Any Way You Cut It
Meat Processing and Small-Town America
Donald D. Stull, Michael J. Broadway, and David Griffith, eds.
In pursuit of jobs and economic development, many rural communities have attracted large meat, poultry, and fish processing plants owned by transnational corporations. But what they don't bargain for is the increase in crime, homelessness, school overcrowding, housing shortages, social disorder, cyclical migration, and poverty that inevitably follows.
To shed light on the forces that drive the meat industry and the communities where it locates, Donald Stull, Michael Broadway, and David Griffith have brought together the varying perspectives of anthropologists, geographers, sociologists, journalists, and industry specialists. Despite increased automation, these experts show that meat, poultry, and fish processing remain labor intensive create problems for employees, host communities, and government regulatory agencies.
“These essays encapsulate a wide range of the most recent social science research on the nature of work and concerns of workers in the modern meatpacking industry. Several essays also describe the impact of plants and their workers on various small, isolated communities, and some include prescriptions for change.”
—Journal of the West
“This book does not just criticize a powerful and polluting industry, it offers positive policy suggestions, many simple and well known, on how to control and contain the process.”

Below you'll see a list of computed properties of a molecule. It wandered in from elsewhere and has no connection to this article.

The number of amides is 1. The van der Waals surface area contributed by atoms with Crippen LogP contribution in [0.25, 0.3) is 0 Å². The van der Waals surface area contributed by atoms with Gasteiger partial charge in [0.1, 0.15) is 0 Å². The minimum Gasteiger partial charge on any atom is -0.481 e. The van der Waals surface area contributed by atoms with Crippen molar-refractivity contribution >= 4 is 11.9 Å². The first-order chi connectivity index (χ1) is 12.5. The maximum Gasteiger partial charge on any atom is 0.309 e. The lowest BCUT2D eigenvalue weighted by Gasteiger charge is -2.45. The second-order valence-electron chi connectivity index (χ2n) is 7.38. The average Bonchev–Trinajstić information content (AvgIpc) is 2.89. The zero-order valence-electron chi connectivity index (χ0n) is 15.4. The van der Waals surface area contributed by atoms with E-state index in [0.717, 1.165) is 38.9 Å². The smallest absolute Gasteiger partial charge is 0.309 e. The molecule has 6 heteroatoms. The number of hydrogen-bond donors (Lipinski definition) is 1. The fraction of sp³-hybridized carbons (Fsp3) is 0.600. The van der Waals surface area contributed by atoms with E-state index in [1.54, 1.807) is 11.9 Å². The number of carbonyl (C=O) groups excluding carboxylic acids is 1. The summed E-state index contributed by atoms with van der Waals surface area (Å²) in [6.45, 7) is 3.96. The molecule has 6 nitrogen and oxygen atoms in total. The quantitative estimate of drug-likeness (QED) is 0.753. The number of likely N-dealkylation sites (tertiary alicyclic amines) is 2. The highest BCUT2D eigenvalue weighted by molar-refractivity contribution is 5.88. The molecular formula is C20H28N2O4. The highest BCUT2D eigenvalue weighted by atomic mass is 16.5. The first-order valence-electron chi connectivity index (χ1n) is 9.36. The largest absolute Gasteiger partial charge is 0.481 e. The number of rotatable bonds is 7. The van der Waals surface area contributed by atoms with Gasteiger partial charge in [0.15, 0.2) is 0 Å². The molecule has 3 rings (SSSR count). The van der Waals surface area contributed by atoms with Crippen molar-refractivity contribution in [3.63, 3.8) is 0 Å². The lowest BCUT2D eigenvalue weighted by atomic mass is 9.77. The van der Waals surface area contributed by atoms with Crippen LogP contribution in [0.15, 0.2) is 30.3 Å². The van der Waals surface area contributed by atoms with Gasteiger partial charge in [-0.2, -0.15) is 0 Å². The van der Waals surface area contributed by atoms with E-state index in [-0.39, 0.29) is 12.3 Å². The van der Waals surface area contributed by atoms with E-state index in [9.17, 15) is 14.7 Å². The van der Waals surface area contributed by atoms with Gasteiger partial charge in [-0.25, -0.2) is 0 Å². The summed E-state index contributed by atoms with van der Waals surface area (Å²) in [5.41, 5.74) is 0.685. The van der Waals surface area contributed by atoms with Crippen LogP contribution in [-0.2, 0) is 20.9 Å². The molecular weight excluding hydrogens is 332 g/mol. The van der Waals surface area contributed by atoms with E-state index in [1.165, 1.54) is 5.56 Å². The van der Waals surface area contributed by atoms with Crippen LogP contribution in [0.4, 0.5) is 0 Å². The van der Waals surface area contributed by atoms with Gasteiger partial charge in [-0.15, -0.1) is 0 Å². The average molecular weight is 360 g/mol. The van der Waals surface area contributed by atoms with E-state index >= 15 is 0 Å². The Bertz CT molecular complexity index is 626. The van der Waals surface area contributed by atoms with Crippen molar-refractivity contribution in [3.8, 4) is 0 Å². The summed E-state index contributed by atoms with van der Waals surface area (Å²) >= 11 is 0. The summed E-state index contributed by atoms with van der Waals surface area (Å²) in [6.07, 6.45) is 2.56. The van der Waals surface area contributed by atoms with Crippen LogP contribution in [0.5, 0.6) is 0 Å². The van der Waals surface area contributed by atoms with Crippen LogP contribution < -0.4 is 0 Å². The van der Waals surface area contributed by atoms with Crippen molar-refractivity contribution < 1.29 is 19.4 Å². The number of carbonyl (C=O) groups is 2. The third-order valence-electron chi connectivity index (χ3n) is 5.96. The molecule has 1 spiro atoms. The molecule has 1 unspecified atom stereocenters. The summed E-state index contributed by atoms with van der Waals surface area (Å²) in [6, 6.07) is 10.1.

—Annals of IowaSee all reviews...
“The premise of this book is exciting and timely, touching on an industrial sector generally overlooked in discussions of the U.S. economy. This accessible and well-written book will be widely read and much debated.”
—Mark Moberg, author of Citrus, Strategy, and Class: The Politics of Development in Southern BelizeSee fewer reviews...
Since 1906 when Sinclair Lewis exposed the horrors of Chicago meat-packing in The Jungle, consumers have been wary of the process that-even under the best conditions-is an ugly business. Conversely, meat packers are often defensive and distrustful of outside advice and government intervention, even as they look for ways to cut costs and enhance low profit margins.
In an effort to lower costs, meat processors have moved from urban to rural areas, where plants are closer to the supply of raw materials. But rural communities lack a pool of surplus labor and companies end up recruiting immigrants, minorities, and women to work on the plant floors. By examining communities in Kansas, Nebraska, Iowa, Georgia, and North Carolina, the authors evaluate the impact rural plants have on regions with few employment opportunities and the strain their presence places on social services, schools, and law enforcement agencies. They also investigate the underlying causes of high rates of injury and personnel turnover within the industry.
Providing an overview of structural and geographical changes occurring in meat processing, the authors explore the factors that sway industry and community decision making and subsequently influence the future of rural America. But more than just an analysis of the current circumstances, Any Way You Cut It proposes alternate routes communities and meat processors can take to reverse deteriorating conditions and avoid potentially explosive predicaments.